It turns out there is a difference between the symptoms of Alzheimer's disease and the disease itself.
Good health and physical and mental exercise as you age may in fact delay the onset of Alzheimer's symptoms, but researchers writing in a medical journal of the American Academy of Neurology say it won't prevent the disease.
The study centered around people who carry a gene linked to Alzheimer's, the so-called APOE4 gene. An estimated 20% of the U.S. population carries it.
The researchers divided people with the gene into two groups. One group stayed mentally active in middle age and one didn't.
The mentally active group had lower levels of proteins, called amyloid plaques, that can build up in brain tissue and lead to Alzheimer’s disease than those who did not stay mentally active.
The difference was significant. The mentally active group had the same plaque build-up at age 79 that the non-active group had at 74.
“Recent studies have shown conflicting results about the value of physical and mental activity related to the risk of developing Alzheimer’s disease, and we noticed that levels of education differed in those studies,” study author Prashanthi Vemuri of the Mayo Clinic, said in a release. “When we looked specifically at the level of lifetime learning, we found that carriers of the APOE4 gene who had higher education and continued to learn through middle age had fewer amyloid deposition on imaging when compared to those who did not continue with intellectual activity in middle age.”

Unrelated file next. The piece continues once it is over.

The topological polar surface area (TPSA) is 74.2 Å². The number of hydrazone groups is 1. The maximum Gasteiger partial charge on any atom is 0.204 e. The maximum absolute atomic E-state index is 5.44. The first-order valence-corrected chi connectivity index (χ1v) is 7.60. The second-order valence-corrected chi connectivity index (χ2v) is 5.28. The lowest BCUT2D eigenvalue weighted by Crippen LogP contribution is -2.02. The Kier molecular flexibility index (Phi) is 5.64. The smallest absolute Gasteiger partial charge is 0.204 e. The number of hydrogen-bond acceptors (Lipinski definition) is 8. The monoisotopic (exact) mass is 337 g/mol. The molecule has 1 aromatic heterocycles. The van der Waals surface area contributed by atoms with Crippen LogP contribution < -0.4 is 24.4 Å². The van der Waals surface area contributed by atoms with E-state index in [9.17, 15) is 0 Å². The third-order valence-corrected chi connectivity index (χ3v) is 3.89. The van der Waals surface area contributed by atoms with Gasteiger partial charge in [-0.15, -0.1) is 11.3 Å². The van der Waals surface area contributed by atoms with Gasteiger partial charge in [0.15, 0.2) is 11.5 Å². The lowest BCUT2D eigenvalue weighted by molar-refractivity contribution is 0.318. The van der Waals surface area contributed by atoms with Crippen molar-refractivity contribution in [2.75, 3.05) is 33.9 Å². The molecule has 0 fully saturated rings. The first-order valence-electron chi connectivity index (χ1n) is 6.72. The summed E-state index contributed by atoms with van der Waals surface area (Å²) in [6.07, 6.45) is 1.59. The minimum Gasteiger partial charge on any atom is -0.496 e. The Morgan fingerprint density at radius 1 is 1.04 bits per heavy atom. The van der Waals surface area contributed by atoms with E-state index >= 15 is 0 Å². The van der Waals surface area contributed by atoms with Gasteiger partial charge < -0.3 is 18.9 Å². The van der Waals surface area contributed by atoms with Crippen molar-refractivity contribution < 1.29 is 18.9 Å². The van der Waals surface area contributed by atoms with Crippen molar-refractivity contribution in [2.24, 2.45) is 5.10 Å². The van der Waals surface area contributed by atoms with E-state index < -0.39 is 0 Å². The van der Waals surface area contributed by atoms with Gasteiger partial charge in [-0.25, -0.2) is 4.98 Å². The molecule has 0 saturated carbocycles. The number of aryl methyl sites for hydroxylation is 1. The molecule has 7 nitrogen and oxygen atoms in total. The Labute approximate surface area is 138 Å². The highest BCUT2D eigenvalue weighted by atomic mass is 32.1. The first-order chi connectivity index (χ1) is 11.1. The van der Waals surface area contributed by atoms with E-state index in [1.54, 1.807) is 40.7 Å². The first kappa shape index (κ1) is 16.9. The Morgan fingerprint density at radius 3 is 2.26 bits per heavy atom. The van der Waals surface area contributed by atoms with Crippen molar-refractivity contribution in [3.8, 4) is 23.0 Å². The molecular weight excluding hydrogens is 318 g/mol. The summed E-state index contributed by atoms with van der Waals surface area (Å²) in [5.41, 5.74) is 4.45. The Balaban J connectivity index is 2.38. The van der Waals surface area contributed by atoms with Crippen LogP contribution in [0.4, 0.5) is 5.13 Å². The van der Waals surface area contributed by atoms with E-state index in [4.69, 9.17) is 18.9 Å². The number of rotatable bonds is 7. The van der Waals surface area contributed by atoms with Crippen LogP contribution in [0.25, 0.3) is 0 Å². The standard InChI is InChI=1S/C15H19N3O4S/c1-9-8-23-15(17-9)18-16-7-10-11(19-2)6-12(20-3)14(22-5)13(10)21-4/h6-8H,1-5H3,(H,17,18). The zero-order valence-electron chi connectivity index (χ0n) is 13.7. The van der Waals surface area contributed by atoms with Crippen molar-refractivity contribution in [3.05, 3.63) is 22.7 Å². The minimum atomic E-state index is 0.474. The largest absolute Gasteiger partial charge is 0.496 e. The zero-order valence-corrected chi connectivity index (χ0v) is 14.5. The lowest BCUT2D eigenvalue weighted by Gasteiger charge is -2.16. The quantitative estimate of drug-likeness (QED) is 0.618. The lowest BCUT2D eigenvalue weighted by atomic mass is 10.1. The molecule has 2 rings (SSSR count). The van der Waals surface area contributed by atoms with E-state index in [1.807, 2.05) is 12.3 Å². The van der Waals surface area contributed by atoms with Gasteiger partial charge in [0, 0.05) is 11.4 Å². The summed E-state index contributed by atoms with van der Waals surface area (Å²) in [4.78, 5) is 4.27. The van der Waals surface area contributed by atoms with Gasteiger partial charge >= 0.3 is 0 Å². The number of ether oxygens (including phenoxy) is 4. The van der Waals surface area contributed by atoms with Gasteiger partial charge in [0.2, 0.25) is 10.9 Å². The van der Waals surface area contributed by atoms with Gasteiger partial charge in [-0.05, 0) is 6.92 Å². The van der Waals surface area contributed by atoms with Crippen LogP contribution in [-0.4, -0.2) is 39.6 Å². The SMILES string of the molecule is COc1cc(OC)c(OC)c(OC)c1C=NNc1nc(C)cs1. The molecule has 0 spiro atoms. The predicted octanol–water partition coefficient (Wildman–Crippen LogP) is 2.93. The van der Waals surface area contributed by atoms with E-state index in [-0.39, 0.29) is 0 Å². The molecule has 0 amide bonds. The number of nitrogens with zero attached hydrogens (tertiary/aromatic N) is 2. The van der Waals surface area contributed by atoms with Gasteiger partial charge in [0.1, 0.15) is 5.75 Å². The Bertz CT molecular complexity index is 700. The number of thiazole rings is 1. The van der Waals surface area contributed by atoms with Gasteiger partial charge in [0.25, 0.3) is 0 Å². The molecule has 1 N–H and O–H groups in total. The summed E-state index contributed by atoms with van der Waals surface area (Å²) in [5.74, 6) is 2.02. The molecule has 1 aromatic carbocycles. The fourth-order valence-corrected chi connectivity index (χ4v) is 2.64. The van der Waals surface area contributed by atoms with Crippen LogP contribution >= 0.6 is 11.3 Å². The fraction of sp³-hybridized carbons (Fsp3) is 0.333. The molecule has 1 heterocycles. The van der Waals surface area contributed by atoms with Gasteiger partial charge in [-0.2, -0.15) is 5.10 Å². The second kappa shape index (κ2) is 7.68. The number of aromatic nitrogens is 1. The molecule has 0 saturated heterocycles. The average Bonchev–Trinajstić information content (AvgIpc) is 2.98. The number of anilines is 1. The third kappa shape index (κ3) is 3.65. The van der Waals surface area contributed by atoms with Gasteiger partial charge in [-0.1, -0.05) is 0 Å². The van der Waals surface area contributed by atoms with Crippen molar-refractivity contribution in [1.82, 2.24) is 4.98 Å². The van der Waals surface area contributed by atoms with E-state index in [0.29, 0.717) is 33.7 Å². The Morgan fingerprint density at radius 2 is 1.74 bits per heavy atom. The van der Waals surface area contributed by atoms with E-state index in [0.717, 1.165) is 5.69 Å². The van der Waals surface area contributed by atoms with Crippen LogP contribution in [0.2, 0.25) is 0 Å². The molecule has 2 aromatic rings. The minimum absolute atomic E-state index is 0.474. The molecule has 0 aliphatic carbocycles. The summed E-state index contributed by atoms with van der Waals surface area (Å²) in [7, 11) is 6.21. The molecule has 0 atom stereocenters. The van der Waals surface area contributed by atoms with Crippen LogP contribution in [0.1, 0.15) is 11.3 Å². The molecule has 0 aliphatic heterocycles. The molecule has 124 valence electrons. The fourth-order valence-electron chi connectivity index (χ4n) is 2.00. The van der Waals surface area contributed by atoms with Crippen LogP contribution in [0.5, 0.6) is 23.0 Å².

Some patients are diagnosed with Alzheimer's when they are actually suffering from frontotemporal dementia, which delays the correct treatment for them.
“Some people cannot tell frontotemporal dementia from Alzheimer’s disease,” Dr. Joseph Masdeu, director of the Nantz National Alzheimer Center at Houston Methodist Hospital, said in a release. “However, these diseases have different symptoms and treatments. And with advances in neuroimaging, we can see a clear difference in how frontotemporal dementia manifests in the brain.”
The accumulation of the protein beta amyloid in Alzheimer's can lead to excess production of an abnormal form of the important brain protein, tau.
But beta amyloid is absent in frontotemporal dementia, and a different abnormal form of tau is detected.
“A misdiagnosis of Alzheimer’s can prevent a person with frontotemporal dementia from participating in future trials for this group of disorders” Masdeu said.
Since potential Alzheimer’s treatments would not help a patient with frontotemporal dementia, misdiagnosed patients participating in Alzheimer’s clinical trials can skew that data and prevent the advancement of those treatments, Masdeu said.